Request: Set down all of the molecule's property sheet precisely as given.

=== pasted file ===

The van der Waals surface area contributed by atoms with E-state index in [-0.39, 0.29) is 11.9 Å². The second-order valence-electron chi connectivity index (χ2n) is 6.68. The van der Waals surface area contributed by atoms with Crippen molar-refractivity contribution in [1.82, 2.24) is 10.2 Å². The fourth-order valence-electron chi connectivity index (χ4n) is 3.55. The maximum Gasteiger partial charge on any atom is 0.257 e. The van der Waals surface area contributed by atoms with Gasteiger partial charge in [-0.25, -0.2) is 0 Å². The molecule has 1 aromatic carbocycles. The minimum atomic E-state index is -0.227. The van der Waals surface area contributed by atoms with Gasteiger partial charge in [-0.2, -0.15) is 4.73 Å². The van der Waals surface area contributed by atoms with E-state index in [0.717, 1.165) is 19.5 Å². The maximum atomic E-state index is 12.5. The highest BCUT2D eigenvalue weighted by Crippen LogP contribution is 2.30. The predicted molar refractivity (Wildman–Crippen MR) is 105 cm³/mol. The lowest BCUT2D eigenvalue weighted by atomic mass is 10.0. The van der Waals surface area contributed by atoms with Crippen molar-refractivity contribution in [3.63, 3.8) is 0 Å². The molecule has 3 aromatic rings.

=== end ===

The van der Waals surface area contributed by atoms with E-state index in [-0.39, 0.29) is 11.9 Å². The second-order valence-electron chi connectivity index (χ2n) is 6.68. The van der Waals surface area contributed by atoms with Crippen molar-refractivity contribution in [1.82, 2.24) is 10.2 Å². The fourth-order valence-electron chi connectivity index (χ4n) is 3.55. The maximum Gasteiger partial charge on any atom is 0.257 e. The van der Waals surface area contributed by atoms with Gasteiger partial charge in [-0.25, -0.2) is 0 Å². The molecule has 1 aromatic carbocycles. The minimum atomic E-state index is -0.227. The van der Waals surface area contributed by atoms with Gasteiger partial charge in [-0.2, -0.15) is 4.73 Å². The van der Waals surface area contributed by atoms with E-state index in [0.717, 1.165) is 19.5 Å². The maximum atomic E-state index is 12.5. The highest BCUT2D eigenvalue weighted by Crippen LogP contribution is 2.30. The predicted molar refractivity (Wildman–Crippen MR) is 105 cm³/mol. The lowest BCUT2D eigenvalue weighted by atomic mass is 10.0. The van der Waals surface area contributed by atoms with Crippen molar-refractivity contribution in [3.63, 3.8) is 0 Å². The molecule has 3 aromatic rings.